Madam Speaker, I appreciate having this opportunity tonight to address the government's very irresponsible and dangerous legislation, Bill C-7. This is the government's effort to expand euthanasia and to remove many safeguards that people in the disability community, as well as experts, have said are vital.
The government prorogued Parliament limiting debate and now is rushing through this legislation. We are hearing many concerns from people across Canada and even from people in the government's own caucus. The member for Richmond Hill said he supports leaving in place the 10-day reflection period, but it is not just members. There are actually ministers who have concerns about the impact that the legislation will have on people with disabilities.
I want to read a quote from the minister whose responsibilities include disability inclusion. The minister said, “I absolutely acknowledge and am quite preoccupied by the power imbalance between practitioners and patients, particularly patients who have been in systems that have discriminated against them and ignored their voices their entire lives. I have grave concerns with the particular circumstances of the individual that you spoke of. Quite frankly, I can tell you, he is not alone.” The minister further said, “I regularly hear from families who are appalled by the fact that they take their child, potentially their older child, in and are offered unprovoked MAID. I think that has to stop.”
We are hearing concerns from people in the disability community, reflected by the minister, that already people with disabilities, when they are having interactions with the health care system, are getting proactively proposed and encouraged toward euthanasia. They are even told if they reject those pushes, they are being selfish. This is very concerning.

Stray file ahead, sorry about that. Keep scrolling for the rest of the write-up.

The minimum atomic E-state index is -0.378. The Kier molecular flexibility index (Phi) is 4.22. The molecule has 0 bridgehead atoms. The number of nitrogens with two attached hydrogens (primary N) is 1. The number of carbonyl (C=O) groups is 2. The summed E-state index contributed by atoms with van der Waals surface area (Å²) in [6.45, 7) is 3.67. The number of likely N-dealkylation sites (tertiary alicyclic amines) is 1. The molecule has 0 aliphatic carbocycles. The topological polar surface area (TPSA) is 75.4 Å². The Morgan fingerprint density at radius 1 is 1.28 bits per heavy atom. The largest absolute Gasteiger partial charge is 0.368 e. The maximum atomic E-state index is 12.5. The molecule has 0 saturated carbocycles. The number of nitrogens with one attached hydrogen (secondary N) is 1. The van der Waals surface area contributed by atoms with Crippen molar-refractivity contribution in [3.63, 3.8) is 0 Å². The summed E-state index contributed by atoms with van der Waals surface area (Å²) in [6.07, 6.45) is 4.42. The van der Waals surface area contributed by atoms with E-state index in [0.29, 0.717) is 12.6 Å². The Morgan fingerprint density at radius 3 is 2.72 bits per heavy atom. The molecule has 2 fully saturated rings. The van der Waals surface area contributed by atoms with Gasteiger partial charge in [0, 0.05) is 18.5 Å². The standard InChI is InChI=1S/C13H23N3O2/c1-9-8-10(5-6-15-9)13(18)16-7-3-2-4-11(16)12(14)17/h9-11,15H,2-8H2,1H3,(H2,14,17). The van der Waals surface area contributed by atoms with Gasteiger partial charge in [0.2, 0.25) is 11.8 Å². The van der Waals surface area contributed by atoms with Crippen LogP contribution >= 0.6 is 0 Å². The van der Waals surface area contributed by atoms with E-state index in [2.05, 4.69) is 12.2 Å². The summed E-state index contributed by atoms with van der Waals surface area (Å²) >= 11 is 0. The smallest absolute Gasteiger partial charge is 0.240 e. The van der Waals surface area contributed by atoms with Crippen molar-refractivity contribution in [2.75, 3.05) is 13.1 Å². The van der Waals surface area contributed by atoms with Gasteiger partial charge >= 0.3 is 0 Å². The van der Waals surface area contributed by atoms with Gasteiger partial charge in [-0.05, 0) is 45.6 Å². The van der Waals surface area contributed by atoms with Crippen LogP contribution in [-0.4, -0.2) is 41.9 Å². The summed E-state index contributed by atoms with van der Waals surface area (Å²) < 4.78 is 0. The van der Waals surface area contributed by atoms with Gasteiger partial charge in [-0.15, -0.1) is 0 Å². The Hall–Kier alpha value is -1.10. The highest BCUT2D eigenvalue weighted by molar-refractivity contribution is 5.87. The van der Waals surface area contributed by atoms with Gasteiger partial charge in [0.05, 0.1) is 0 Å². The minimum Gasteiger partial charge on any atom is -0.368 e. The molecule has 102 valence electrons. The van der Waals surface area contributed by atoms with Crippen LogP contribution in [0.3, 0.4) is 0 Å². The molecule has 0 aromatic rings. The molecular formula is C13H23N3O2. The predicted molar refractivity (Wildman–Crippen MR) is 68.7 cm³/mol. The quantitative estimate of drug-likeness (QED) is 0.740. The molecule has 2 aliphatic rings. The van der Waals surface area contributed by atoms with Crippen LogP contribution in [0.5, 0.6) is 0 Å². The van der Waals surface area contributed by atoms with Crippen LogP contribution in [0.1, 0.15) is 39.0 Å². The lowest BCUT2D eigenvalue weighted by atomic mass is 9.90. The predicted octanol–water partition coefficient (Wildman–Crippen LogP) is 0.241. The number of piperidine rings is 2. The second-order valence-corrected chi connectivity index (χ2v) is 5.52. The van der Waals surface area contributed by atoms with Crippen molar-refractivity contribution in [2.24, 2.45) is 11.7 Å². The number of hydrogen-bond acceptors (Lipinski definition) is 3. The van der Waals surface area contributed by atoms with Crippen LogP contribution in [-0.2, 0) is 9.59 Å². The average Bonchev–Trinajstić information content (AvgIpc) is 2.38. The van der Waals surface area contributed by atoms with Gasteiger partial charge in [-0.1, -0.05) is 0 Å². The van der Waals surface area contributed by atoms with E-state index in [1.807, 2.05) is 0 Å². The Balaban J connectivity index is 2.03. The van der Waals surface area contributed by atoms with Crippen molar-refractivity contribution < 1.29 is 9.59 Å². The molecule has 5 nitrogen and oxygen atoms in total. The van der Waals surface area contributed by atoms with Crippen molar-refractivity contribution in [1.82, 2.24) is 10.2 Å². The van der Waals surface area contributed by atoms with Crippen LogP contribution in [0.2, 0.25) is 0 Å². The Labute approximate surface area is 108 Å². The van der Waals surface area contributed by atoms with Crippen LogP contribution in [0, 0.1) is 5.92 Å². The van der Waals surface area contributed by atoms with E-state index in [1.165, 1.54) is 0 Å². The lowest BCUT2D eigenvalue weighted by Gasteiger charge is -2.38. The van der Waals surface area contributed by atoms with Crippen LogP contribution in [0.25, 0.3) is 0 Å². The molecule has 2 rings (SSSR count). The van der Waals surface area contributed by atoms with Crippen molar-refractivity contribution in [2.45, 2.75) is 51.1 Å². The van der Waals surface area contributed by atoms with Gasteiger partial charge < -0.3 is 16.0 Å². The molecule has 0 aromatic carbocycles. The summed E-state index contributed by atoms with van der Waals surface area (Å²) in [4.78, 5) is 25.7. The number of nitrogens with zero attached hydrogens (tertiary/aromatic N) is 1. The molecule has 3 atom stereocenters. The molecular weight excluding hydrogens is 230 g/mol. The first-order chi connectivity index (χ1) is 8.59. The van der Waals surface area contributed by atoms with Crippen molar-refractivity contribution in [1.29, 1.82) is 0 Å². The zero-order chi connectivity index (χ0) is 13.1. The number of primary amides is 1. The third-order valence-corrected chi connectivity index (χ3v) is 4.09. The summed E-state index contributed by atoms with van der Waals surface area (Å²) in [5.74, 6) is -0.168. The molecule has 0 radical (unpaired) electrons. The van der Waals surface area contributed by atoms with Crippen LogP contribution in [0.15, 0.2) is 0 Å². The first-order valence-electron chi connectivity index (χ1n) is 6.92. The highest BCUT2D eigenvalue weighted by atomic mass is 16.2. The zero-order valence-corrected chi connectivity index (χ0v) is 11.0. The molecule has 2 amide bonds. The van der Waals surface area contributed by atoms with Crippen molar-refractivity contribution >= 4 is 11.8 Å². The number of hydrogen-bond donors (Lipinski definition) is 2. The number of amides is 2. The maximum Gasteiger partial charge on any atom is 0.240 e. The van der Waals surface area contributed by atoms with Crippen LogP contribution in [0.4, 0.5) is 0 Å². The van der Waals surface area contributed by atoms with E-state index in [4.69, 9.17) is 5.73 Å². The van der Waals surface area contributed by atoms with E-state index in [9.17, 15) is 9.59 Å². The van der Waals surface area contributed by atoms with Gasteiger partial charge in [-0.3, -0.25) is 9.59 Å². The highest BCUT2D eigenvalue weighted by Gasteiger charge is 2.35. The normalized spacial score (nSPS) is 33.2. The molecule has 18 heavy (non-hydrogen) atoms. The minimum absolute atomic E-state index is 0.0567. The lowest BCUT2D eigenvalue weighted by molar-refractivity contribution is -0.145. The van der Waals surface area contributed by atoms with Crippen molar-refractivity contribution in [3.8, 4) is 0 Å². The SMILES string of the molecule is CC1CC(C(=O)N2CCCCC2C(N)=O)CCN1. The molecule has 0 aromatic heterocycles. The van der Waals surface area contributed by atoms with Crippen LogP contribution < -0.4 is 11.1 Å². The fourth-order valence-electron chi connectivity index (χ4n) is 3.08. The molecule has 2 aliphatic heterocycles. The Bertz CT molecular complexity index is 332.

We have heard from the disability community how this bill would enshrine in law discrimination against people with disabilities. It would create a situation where a person without a disability who is experiencing suicidal ideation might be offered suicide prevention, but a person with a disability who presents with the same challenges and sense of existential angst would be offered suicide facilitation, and in fact, encouraged in the direction of euthanasia even if they have not asked for it.
Conservatives proposed reasonable, common-sense amendments to try to leave in safeguards. They are safeguards we know members of the government caucus would actually support if they were given the freedom to vote their real convictions on this.
We proposed amendments to leave in place a 10-day reflection period. That reflection period can already be waived, but as a default, we think a reflection period makes sense so that we do not have same-day death and we do not have people who make the request and die the same day. That is why a reflection period, which can be waived in certain circumstances but is provided as a default, is important.
We have proposed that people be asked on the day they receive euthanasia whether or not they want to go through with it. Right now with the mechanism for advance requests that the government has put in place, there is no requirement that patients would be consulted on the day they receive euthanasia.
We propose specifically an amendment that the Minister of Disability Inclusion seems to support, even if the Minister of Justice does not. It is an amendment that requires that it be the patient who brings it up, not the physician, so that someone does not go into the hospital, a person with a disability, and get told they should think about taking their life. If that conversation is going to happen, it has to be the patient who starts it.
These are reasonable, common-sense amendments and the government rejected 100% of the common-sense Conservative amendments. They were not just Conservative amendments. They were amendments put forward by experts, by people in the disability community and by people who have been ignored in the government's rush to move this forward after it prorogued Parliament.
This is an issue of life and death and of how we respect people living with disabilities, how we recognize and ought to affirm the value and dignity of all human life, and the fact that people living with disabilities ought not be pushed in one direction, which people who are able-bodied are not.
That is what is in front of us and I implore all members of Parliament to look at the details, consult their own conscience, consult their own constituents, maybe even talk to members of their own caucus who have concerns, and support common-sense—